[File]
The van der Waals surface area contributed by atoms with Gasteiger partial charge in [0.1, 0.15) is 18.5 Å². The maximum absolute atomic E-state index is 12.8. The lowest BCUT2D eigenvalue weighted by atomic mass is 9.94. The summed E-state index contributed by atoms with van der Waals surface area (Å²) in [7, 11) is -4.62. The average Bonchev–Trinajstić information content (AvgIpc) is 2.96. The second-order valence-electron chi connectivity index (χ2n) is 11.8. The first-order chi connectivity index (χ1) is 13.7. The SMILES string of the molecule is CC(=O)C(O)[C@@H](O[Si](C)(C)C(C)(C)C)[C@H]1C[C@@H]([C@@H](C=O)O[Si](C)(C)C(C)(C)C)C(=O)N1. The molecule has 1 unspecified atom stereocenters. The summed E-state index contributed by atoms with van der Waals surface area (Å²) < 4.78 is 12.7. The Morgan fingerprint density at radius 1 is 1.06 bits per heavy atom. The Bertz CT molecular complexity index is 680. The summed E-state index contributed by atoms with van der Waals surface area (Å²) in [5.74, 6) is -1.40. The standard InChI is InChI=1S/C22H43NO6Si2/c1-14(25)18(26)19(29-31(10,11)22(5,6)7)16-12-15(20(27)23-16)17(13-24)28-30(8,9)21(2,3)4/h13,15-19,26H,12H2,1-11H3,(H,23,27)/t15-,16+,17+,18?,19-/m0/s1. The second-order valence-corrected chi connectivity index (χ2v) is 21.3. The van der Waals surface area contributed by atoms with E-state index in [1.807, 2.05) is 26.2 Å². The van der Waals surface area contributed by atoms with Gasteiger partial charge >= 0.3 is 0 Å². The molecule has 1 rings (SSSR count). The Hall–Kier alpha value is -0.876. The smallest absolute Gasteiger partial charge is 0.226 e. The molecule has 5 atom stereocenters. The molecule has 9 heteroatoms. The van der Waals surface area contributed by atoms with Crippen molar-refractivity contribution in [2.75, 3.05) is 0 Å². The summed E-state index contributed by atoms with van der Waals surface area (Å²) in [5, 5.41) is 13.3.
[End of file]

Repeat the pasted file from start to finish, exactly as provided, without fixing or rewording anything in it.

The van der Waals surface area contributed by atoms with Gasteiger partial charge in [0.1, 0.15) is 18.5 Å². The maximum absolute atomic E-state index is 12.8. The lowest BCUT2D eigenvalue weighted by atomic mass is 9.94. The summed E-state index contributed by atoms with van der Waals surface area (Å²) in [7, 11) is -4.62. The average Bonchev–Trinajstić information content (AvgIpc) is 2.96. The second-order valence-electron chi connectivity index (χ2n) is 11.8. The first-order chi connectivity index (χ1) is 13.7. The SMILES string of the molecule is CC(=O)C(O)[C@@H](O[Si](C)(C)C(C)(C)C)[C@H]1C[C@@H]([C@@H](C=O)O[Si](C)(C)C(C)(C)C)C(=O)N1. The molecule has 1 unspecified atom stereocenters. The summed E-state index contributed by atoms with van der Waals surface area (Å²) < 4.78 is 12.7. The Morgan fingerprint density at radius 1 is 1.06 bits per heavy atom. The Bertz CT molecular complexity index is 680. The summed E-state index contributed by atoms with van der Waals surface area (Å²) in [5.74, 6) is -1.40. The standard InChI is InChI=1S/C22H43NO6Si2/c1-14(25)18(26)19(29-31(10,11)22(5,6)7)16-12-15(20(27)23-16)17(13-24)28-30(8,9)21(2,3)4/h13,15-19,26H,12H2,1-11H3,(H,23,27)/t15-,16+,17+,18?,19-/m0/s1. The second-order valence-corrected chi connectivity index (χ2v) is 21.3. The van der Waals surface area contributed by atoms with E-state index in [1.807, 2.05) is 26.2 Å². The van der Waals surface area contributed by atoms with Gasteiger partial charge >= 0.3 is 0 Å². The molecule has 1 rings (SSSR count). The Hall–Kier alpha value is -0.876. The smallest absolute Gasteiger partial charge is 0.226 e. The molecule has 5 atom stereocenters. The molecule has 9 heteroatoms. The van der Waals surface area contributed by atoms with Crippen molar-refractivity contribution in [2.75, 3.05) is 0 Å². The summed E-state index contributed by atoms with van der Waals surface area (Å²) in [5, 5.41) is 13.3.